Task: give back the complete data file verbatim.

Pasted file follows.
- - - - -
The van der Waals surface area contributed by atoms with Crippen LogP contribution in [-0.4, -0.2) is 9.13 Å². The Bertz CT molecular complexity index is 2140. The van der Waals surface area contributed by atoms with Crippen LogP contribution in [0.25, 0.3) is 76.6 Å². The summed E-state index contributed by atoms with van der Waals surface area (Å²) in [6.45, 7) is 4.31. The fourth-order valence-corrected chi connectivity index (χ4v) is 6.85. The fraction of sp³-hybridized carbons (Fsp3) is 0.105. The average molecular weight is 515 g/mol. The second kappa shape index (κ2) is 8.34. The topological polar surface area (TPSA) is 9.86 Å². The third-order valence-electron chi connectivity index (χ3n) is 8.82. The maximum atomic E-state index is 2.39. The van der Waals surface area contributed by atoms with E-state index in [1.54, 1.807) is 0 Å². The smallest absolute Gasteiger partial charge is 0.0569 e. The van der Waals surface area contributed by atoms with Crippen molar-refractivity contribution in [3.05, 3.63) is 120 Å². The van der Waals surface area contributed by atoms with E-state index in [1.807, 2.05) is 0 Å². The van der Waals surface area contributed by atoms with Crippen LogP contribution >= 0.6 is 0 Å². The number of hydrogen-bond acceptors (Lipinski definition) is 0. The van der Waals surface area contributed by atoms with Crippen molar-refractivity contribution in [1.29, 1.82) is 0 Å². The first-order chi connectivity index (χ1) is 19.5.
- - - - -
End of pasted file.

The van der Waals surface area contributed by atoms with Crippen LogP contribution in [-0.4, -0.2) is 9.13 Å². The Bertz CT molecular complexity index is 2140. The van der Waals surface area contributed by atoms with Crippen LogP contribution in [0.25, 0.3) is 76.6 Å². The summed E-state index contributed by atoms with van der Waals surface area (Å²) in [6.45, 7) is 4.31. The fourth-order valence-corrected chi connectivity index (χ4v) is 6.85. The fraction of sp³-hybridized carbons (Fsp3) is 0.105. The average molecular weight is 515 g/mol. The second kappa shape index (κ2) is 8.34. The topological polar surface area (TPSA) is 9.86 Å². The third-order valence-electron chi connectivity index (χ3n) is 8.82. The maximum atomic E-state index is 2.39. The van der Waals surface area contributed by atoms with E-state index in [1.54, 1.807) is 0 Å². The smallest absolute Gasteiger partial charge is 0.0569 e. The van der Waals surface area contributed by atoms with Crippen molar-refractivity contribution in [3.05, 3.63) is 120 Å². The van der Waals surface area contributed by atoms with E-state index in [1.807, 2.05) is 0 Å². The van der Waals surface area contributed by atoms with Crippen LogP contribution >= 0.6 is 0 Å². The number of hydrogen-bond acceptors (Lipinski definition) is 0. The van der Waals surface area contributed by atoms with Crippen molar-refractivity contribution in [1.29, 1.82) is 0 Å². The first-order chi connectivity index (χ1) is 19.5.